Elevator rides may offer an uplifting experience in the literal sense, but while they are indispensable in modern buildings, users face extremely compact spaces which are designed to fit effectively into buildings. Awkward looks at the floor or past other people’s faces reveal our discomfort with the elevator’s crowded anonymity. Couldn’t a more spatial experience lead to a more exciting journey? Flat screens and projections are starting to be included in elevators, but these are just the beginning of a revolution in the atmospheres created during vertical transportation.
While the structures and facades of skyscrapers have changed significantly since their first emergence, the design of elevator cabins has not developed in a similar way. Clean stainless steel cabins and diffuse light often create a sterile character for changing floors. Even elevators in luxury buildings, equipped with stylish glossy surfaces, commonly fail to create an attractive welcoming gesture for visitors—especially in comparison to the diversity of striking staircase design.
In buildings where the entrance is actually via an underground parking garage, the first impression you get of the building itself is generally the elevator after you have passed through the fire doors. However, this journey almost always lacks a sense of spatial experience. Due to the fact that most elevators are enclosed in shafts, and cabin walls are usually equipped with opaque materials, the visual perception of movement is limited to the display of changing floor numbers.
The first step towards breaking out of the compact cabin could be taken by visually opening the ceiling. An early example was introduced by the engineer André Waterkeyn and architects André and Jean Polak for the Atomium in Brussels, Belgium, for the 1958 World’s Fair. They glazed the ceiling of the elevator cabin and mounted luminaires on the cabin’s ceiling edges, directing light upwards. They therefore allowed the Expo visitors to follow their journey upwards through the illuminated lift shaft. In contrast to the dull perspective that would be offered by most elevator shafts, this ride visually benefits from the distinctive hexagonal steel frame structure combined with visible service pipes.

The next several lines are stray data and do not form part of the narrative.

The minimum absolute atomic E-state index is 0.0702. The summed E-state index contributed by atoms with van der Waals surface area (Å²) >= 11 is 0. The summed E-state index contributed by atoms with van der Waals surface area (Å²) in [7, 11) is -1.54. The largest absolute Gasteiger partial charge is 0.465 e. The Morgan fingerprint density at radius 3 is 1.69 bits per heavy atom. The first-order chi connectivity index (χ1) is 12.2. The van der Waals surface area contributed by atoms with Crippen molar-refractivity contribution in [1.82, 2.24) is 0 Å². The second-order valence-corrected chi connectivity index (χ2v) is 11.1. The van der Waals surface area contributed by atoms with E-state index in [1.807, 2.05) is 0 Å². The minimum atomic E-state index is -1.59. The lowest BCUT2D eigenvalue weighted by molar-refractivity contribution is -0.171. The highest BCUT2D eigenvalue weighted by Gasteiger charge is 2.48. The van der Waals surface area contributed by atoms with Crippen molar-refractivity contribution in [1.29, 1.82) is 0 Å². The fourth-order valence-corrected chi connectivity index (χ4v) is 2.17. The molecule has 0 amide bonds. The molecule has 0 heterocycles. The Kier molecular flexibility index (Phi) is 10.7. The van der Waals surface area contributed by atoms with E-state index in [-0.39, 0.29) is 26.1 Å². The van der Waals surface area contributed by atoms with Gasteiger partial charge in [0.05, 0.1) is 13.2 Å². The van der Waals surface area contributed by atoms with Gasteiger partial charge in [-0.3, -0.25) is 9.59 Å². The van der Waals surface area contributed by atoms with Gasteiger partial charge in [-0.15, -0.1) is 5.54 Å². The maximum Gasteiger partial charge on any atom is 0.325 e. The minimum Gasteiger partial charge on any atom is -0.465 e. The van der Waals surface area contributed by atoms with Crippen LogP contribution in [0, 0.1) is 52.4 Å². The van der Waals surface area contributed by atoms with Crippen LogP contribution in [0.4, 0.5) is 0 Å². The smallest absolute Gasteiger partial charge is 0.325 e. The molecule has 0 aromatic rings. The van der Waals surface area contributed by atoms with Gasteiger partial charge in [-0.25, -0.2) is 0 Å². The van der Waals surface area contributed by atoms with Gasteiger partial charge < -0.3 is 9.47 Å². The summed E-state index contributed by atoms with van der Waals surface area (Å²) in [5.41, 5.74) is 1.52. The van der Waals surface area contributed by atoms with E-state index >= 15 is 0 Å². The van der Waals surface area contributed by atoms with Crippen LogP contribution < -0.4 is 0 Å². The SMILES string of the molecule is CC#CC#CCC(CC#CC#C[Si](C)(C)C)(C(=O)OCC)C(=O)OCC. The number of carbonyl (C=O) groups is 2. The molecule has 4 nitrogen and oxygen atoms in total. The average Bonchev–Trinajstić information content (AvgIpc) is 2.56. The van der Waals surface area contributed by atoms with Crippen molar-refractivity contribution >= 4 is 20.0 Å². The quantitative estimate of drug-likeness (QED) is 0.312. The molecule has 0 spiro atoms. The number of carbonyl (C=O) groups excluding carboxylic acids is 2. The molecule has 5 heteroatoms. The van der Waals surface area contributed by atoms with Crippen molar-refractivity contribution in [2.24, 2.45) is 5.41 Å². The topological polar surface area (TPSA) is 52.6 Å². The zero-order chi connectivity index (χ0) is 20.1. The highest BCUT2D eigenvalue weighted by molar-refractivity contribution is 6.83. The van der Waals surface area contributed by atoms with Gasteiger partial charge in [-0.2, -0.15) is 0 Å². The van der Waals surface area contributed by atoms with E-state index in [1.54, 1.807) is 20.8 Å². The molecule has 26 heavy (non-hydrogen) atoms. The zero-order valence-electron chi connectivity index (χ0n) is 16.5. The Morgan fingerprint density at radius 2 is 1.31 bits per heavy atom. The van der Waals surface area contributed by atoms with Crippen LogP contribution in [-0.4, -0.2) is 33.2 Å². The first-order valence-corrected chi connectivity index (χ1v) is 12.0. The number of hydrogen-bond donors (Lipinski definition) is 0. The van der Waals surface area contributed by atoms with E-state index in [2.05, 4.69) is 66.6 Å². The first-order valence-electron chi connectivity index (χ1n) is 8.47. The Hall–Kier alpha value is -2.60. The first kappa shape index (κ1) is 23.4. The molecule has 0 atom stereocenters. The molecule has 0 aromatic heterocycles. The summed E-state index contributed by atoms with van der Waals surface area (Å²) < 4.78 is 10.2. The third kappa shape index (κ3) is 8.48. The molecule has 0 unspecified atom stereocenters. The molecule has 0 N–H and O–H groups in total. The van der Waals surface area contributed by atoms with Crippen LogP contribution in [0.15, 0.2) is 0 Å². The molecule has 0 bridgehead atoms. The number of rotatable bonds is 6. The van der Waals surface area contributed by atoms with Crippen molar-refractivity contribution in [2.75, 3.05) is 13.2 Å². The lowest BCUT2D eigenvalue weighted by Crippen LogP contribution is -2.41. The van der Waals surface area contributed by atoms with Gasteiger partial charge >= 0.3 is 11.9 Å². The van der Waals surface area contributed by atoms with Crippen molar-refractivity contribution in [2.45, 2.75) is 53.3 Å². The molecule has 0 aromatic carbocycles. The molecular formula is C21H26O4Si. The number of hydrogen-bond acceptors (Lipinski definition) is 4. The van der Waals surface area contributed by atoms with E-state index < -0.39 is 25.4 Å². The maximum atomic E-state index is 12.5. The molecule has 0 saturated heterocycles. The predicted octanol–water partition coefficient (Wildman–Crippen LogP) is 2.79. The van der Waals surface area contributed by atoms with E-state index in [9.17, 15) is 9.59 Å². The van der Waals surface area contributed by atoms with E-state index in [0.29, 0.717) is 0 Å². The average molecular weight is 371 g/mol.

In order to transform the usual monotonous shaft walls into stimulating visual narratives the New York designer Scott VanderVoort has experimented with graphic design and graffiti. One glass wall in the cabin and a hidden uniform illumination system for the wall art grants the passengers a vivid view.
For a more vibrant atmosphere, designers have started to mount luminaires onto the walls of elevator shafts and established a sense of vertical movement through a building’s floors with clear graphical patterns. A luminous ceiling at the top of the shaft transforms the ride into a spectacular ascension into light. In this way the claustrophobic black shaft can be converted into an uplifting space of light. Light artists like Olafur Eliasson with his “Weather Project” at the Tate Modern or James Turrell with his Sky Spaces have granted us an impressive sense of how powerful, light filled spaces can change our perception and feelings. The A’DAM tower in Amsterdam has heightened the sense of vertical movement with an extravagant scenography designed and supplied by InventDesign. Dynamic light lines and color changes in the elevator shaft evoke the feeling of a futuristic space ride.
Nevertheless, these abstract light patterns appear low-resolution compared to the high definition of today’s television screens which surround us. Yearning for more TV-like entertainment in their elevators, the Rockefeller Center in New York has created an elevator ride to the observation deck which combines colorful lighting of the shaft with text projections for branding, designed by Bob Weis Design Island in 2005. When entering the elevator everything looks normal: the walls of the elevator car are dark, the ceiling is white and backlit. But once the ride starts, the cabin transforms: the ceiling panels clear to reveal the elevator shaft, which in turn changes into a huge, color-changing tunnel. Blue LED luminaires in the corners of the shaft mark the different floors. As they are passed they communicate scale, the dimension of the space and the feeling of speed more intensely.